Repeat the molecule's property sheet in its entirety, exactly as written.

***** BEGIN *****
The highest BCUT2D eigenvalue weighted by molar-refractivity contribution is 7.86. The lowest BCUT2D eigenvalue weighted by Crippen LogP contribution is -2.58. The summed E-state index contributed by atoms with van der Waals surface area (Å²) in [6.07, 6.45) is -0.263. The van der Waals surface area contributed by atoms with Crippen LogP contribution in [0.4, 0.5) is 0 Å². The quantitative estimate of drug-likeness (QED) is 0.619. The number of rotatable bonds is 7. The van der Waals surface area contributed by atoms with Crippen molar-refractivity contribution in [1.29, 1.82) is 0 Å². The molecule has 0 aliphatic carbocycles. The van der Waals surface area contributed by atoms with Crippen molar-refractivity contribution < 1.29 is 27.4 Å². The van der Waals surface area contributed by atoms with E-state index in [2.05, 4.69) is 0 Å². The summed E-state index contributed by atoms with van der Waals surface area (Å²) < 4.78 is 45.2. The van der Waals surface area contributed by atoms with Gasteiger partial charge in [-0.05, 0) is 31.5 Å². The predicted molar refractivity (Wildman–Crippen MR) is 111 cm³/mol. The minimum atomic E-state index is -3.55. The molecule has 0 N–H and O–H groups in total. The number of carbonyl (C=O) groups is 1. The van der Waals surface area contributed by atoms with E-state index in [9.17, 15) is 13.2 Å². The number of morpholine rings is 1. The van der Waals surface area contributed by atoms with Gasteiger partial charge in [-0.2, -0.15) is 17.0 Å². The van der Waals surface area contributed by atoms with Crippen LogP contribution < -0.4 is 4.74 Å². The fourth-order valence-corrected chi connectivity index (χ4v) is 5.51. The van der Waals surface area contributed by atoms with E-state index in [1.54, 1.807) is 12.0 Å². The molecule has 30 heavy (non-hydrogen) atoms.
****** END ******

The highest BCUT2D eigenvalue weighted by molar-refractivity contribution is 7.86. The lowest BCUT2D eigenvalue weighted by Crippen LogP contribution is -2.58. The summed E-state index contributed by atoms with van der Waals surface area (Å²) in [6.07, 6.45) is -0.263. The van der Waals surface area contributed by atoms with Crippen LogP contribution in [0.4, 0.5) is 0 Å². The quantitative estimate of drug-likeness (QED) is 0.619. The number of rotatable bonds is 7. The van der Waals surface area contributed by atoms with Crippen molar-refractivity contribution in [1.29, 1.82) is 0 Å². The molecule has 0 aliphatic carbocycles. The van der Waals surface area contributed by atoms with Crippen molar-refractivity contribution < 1.29 is 27.4 Å². The van der Waals surface area contributed by atoms with E-state index in [2.05, 4.69) is 0 Å². The summed E-state index contributed by atoms with van der Waals surface area (Å²) < 4.78 is 45.2. The van der Waals surface area contributed by atoms with Gasteiger partial charge in [-0.05, 0) is 31.5 Å². The predicted molar refractivity (Wildman–Crippen MR) is 111 cm³/mol. The minimum atomic E-state index is -3.55. The molecule has 0 N–H and O–H groups in total. The number of carbonyl (C=O) groups is 1. The van der Waals surface area contributed by atoms with E-state index in [9.17, 15) is 13.2 Å². The number of morpholine rings is 1. The van der Waals surface area contributed by atoms with Gasteiger partial charge in [-0.2, -0.15) is 17.0 Å². The van der Waals surface area contributed by atoms with Crippen LogP contribution < -0.4 is 4.74 Å². The fourth-order valence-corrected chi connectivity index (χ4v) is 5.51. The van der Waals surface area contributed by atoms with E-state index in [1.54, 1.807) is 12.0 Å². The molecule has 30 heavy (non-hydrogen) atoms.